I'd say so as this is not a beginners course. If you really want to take it, you have 5 weeks left to get comfortable with the program, but it's challenging because Houdini is deeper than any other 3D package so you need to commit several hours to watching the sidefx videos (which are great btw!) and going through example scenes that come with Houdini as well as tearing apart the networks which the shelf tools build. You have the programming background which is great and that will get you far in Houdini's procedural world.

     

     

    - if you decide to repeat the course next year do you know when would it be most probably? summer as well? (that would be great for me!)

     

    No firm plans, but I'd like to repeat and summers are preferred for me too. This depends on my day job :)

     

     

    - how much workload would this workshop take?

     

    I may have an update on this later as I'm currently just starting to record and design assignments. I'm trying to cover my material with a similar commitment to video length/assignments as the courses by Spencer Lueders (Fluids) and Robby Thomas (Python in Houdini) which I've been auditing as good examples. So if you've taken similar courses that's the reference point. More specifically though, if you have little Houdini experience or little programming experience I expect it to be far more challenging and time consuming- you might be up all night reading docs and hammering away at code.

     

     

    - i dont know if out there in the world there are jobs that allow you to do this mixture of tasks: art related & code. Are there any?

     

    Sounds like you've got the bit nailed that most artists stumble with- programming. Marc and Netvudu's answers are right on point. You'll be desirable to VFX studios if you're straddling both worlds confidently. As for games, I imagine it's the same, but you'd have more mentors as far as coding goes. Hell, you're on your way to being a one man indie game studio if you can program and handle the art assets yourself.

     

     

    Good luck if you decide to join us and do study that Houdini interface hard! Find an excuse to do something in each context and work on moving data from one network to another.


  9. @henrik

     

    I get this question a lot and I might be biased but I think Processing is by far the easiest way to start. It's a very visual, friendly environment and the community rocks (just like Houdini!). It was built at the nexus of art and programming with teaching specifically in mind.

    http://processing.org/

     

    And as far as books go, Nature of Code is great and it's pay-what-you-want:

    http://natureofcode.com/

     

    What you learn there can easily be translated into VEX when you're ready. The difficulty in Houdini is actually understanding the contexts and how everything fits together. You have vops, wrangles, inline vex in vops, vex otls, external vex... All that is on top of SOPs/SHOPs/DOPs/*OPs and at some point the artist's head explodes sending chunks of brain and nodes against the wall :P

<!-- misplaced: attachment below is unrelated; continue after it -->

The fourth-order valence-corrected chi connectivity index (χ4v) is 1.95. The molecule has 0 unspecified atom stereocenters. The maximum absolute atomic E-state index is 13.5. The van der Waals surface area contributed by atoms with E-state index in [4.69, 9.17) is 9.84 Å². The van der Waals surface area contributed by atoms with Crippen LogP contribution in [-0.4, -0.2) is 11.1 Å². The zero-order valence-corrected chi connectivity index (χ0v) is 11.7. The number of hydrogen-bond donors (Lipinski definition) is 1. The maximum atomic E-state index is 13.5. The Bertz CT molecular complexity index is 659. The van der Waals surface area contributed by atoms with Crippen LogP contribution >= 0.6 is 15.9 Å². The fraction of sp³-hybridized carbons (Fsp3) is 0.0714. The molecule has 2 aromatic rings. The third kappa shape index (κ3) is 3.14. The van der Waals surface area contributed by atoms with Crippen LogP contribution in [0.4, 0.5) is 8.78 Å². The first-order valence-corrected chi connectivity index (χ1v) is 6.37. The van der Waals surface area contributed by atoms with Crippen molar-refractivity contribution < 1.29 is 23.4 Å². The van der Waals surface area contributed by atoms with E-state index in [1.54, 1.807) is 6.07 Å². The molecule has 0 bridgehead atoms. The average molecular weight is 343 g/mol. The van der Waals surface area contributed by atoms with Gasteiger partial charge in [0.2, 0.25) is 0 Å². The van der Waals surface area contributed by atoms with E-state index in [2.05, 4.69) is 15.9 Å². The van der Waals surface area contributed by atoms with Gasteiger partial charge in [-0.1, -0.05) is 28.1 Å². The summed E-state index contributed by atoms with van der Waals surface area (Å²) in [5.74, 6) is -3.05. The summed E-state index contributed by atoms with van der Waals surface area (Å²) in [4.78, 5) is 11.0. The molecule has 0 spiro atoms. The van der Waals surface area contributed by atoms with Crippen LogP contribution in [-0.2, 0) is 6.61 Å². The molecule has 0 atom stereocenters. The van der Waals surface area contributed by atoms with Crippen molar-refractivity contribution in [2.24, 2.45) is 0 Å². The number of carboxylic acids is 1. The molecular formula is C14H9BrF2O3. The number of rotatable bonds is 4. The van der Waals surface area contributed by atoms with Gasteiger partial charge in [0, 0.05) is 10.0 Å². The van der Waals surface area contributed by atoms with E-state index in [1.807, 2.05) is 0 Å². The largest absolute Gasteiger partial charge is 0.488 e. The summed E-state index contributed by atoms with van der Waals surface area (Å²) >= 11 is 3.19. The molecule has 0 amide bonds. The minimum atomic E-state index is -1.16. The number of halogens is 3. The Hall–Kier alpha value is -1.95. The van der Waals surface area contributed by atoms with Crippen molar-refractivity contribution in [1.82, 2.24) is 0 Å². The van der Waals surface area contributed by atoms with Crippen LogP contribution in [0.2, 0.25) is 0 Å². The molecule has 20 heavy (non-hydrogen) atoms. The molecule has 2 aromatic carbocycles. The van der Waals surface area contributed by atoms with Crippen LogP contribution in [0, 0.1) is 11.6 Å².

So try Processing as a dedicated environment to learn and play. If it ever becomes too slow, transition to libcinder which is the sports car edition:

    http://libcinder.org/

     

     

    Learn this once and you can apply it everywhere. The core programming concepts and the core math behind CG doesn't change. Good luck!

    • Thanks 1

  10. Johnathan, I definitely want to teach it again and improve it with post-course feedback. Two things determine if we'll offer it again:

     

    1) Does the course sell? If it's subscribed to well enough then it'll probably run again. I realize that VEX in Houdini is definitely niche and the demand for dynamics courses like Spencer's will always be higher.

     

    2) How much time do I have to commit? Assuming 1) goes well, I need to not be too busy with the day job and life. I'm going freelance soon so I'll have some measure of control over this.

     

    That said, I hope I get another shot because it's gonna be fun!

    • Like 1

  11. Please teach some vector and matrix math too. This will save me from explaining it to new artists.

     

    I feel your pain! As I'm just starting to record lectures I have the freedom to cover as much additional math content as I want, but at the same time I don't want to overwhelm any students. Most of the papers we're implementing are not too math heavy- minimal linear algebra/trig/calc (basic integration- several students will be doing it without realizing it's from calculus). I hope I get a lot of feedback after the class is over as to what I need to cover more in-depth or, conversely, back off on. I've already spoke with a delightful artist in the class who has a physics background so some will clearly be more than qualified. If I had TA's, he would be nominated to answer all math questions in the class forums.

     

     

    Apart from that, mix in cross product, orient quaternions and building orientation matrices.